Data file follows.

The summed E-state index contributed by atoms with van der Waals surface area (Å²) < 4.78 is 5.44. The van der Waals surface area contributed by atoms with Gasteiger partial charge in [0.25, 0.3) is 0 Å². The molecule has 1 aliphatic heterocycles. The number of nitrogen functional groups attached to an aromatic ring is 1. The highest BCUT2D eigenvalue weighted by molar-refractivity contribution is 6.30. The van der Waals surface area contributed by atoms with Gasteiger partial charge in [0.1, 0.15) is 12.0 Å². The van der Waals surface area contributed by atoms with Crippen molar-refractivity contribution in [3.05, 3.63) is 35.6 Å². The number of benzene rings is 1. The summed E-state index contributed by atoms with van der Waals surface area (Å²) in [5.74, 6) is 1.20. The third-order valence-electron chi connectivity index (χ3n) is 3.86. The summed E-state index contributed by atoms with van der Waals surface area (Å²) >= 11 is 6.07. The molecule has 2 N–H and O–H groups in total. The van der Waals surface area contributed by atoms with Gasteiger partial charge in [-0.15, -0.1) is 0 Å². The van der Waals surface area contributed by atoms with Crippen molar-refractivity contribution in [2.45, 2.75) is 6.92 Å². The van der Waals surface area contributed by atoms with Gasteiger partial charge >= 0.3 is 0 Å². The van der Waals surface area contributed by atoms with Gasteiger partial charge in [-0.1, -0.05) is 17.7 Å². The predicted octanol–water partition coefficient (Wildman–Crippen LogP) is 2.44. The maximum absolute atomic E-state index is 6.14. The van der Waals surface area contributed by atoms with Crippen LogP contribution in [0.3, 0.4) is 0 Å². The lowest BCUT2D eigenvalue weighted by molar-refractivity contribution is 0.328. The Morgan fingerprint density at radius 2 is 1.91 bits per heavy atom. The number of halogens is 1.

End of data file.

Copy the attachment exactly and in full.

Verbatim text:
The summed E-state index contributed by atoms with van der Waals surface area (Å²) < 4.78 is 5.44. The van der Waals surface area contributed by atoms with Gasteiger partial charge in [0.25, 0.3) is 0 Å². The molecule has 1 aliphatic heterocycles. The number of nitrogen functional groups attached to an aromatic ring is 1. The highest BCUT2D eigenvalue weighted by molar-refractivity contribution is 6.30. The van der Waals surface area contributed by atoms with Gasteiger partial charge in [0.1, 0.15) is 12.0 Å². The van der Waals surface area contributed by atoms with Crippen molar-refractivity contribution in [3.05, 3.63) is 35.6 Å². The number of benzene rings is 1. The summed E-state index contributed by atoms with van der Waals surface area (Å²) in [5.74, 6) is 1.20. The third-order valence-electron chi connectivity index (χ3n) is 3.86. The summed E-state index contributed by atoms with van der Waals surface area (Å²) >= 11 is 6.07. The molecule has 2 N–H and O–H groups in total. The van der Waals surface area contributed by atoms with Gasteiger partial charge in [-0.15, -0.1) is 0 Å². The van der Waals surface area contributed by atoms with Crippen molar-refractivity contribution in [2.45, 2.75) is 6.92 Å². The van der Waals surface area contributed by atoms with Gasteiger partial charge >= 0.3 is 0 Å². The van der Waals surface area contributed by atoms with Gasteiger partial charge in [-0.1, -0.05) is 17.7 Å². The predicted octanol–water partition coefficient (Wildman–Crippen LogP) is 2.44. The maximum absolute atomic E-state index is 6.14. The van der Waals surface area contributed by atoms with Crippen LogP contribution in [0.3, 0.4) is 0 Å². The lowest BCUT2D eigenvalue weighted by molar-refractivity contribution is 0.328. The Morgan fingerprint density at radius 2 is 1.91 bits per heavy atom. The number of halogens is 1.